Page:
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| April 16, 2012, 5:56 pm
I use my 12.2mp Fujifilm Finepix, with (as of recently) A3 sheets of paper (one vertically, one horizonally..) for a background. I don't tend to use lots of fancy lights and stuff, meaning i still have big shadows, but instead use photoshop to lighten them and add any refinements, E.g cropping, shadow lightening and photo merge (main photo's).
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| April 24, 2012, 12:02 pm
I just use my old Canon PowerShot A610, I pretty old camera but it works and I like the feel of it. For lighting I normally shoot at night on our dining room table with all the lights turned on. I did shoot in the day once, but the photos didn't look as good. I normally put a white sheet of paper under my MOCs and a big white poster board behind them. for larger MOCs you can sometimes see the corners, but I'm a little lazy when it comes to photos so as long as the MOC looks good a really don't care.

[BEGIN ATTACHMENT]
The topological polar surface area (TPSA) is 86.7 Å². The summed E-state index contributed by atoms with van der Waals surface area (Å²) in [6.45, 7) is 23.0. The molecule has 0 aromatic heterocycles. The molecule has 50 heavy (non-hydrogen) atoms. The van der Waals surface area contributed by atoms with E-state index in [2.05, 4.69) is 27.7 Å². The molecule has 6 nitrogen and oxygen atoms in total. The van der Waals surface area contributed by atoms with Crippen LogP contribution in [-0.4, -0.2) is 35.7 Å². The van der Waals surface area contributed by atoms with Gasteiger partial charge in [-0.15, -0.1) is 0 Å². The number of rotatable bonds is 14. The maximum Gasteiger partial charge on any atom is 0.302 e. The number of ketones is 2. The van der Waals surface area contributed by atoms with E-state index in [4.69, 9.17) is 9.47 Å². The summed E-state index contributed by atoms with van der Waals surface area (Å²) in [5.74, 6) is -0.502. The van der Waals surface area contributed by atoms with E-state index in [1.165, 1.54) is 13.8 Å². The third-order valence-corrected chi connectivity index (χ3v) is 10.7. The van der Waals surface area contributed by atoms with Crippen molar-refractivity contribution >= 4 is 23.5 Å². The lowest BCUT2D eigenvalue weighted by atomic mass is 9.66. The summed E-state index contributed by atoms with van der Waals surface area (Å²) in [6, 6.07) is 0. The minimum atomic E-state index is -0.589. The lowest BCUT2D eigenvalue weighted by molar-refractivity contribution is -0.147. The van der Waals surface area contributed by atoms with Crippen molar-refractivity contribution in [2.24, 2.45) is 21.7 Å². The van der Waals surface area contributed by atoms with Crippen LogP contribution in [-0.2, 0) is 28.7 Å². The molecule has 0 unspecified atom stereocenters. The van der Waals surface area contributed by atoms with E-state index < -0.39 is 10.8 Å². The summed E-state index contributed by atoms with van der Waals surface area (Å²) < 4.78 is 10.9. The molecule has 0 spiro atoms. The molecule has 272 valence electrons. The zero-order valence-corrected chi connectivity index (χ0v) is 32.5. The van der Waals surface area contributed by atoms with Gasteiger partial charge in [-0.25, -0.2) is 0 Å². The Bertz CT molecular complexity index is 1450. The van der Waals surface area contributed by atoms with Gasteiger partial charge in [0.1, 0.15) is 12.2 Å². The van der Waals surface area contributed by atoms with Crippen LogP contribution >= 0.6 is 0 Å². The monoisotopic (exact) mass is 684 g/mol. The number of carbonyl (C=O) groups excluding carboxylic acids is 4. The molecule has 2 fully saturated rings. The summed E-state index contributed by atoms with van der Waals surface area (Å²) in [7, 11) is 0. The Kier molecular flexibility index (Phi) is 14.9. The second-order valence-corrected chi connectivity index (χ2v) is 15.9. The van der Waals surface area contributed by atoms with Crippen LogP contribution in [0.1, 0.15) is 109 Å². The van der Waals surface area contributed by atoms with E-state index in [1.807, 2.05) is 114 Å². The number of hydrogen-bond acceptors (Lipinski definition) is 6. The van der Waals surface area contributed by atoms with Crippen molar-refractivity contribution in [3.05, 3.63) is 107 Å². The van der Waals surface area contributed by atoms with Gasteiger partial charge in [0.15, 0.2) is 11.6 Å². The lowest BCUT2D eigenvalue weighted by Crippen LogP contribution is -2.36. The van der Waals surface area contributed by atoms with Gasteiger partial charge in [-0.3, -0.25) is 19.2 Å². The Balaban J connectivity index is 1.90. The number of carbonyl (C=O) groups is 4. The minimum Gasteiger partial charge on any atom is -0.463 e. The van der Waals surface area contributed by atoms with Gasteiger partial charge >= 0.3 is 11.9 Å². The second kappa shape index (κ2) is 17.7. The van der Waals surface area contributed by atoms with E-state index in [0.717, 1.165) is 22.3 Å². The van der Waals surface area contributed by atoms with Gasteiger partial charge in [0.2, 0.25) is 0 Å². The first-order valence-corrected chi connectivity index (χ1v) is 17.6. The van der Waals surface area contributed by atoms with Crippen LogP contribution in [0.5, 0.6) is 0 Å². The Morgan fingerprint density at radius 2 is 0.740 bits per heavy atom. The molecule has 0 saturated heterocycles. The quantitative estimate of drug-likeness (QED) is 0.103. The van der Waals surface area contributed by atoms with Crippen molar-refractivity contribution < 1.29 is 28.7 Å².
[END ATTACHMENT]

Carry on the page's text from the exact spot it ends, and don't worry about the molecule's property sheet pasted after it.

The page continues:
Might try a few of the ideas others have, I think it was in direct sun the time I tried it which is why it didn't work, so I may try natural lighting again sometime. My mom owns a photo studio so one of these days I really got to bring all my stuff in and have her take some really nice pictures of all of it. But until then, why I do works good enough for me.
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| April 25, 2012, 3:04 pm
And when you take pictures in daylight, do you take them outside or inside? I don't have a garden, only a balcony where I take my pictures, and it seems to give me to much shadoweffect. I get this blue hue over all my pictures, which I'm not able to clear up with photo-editing, of which I know little anyways

Quoting Nathanael Kuipers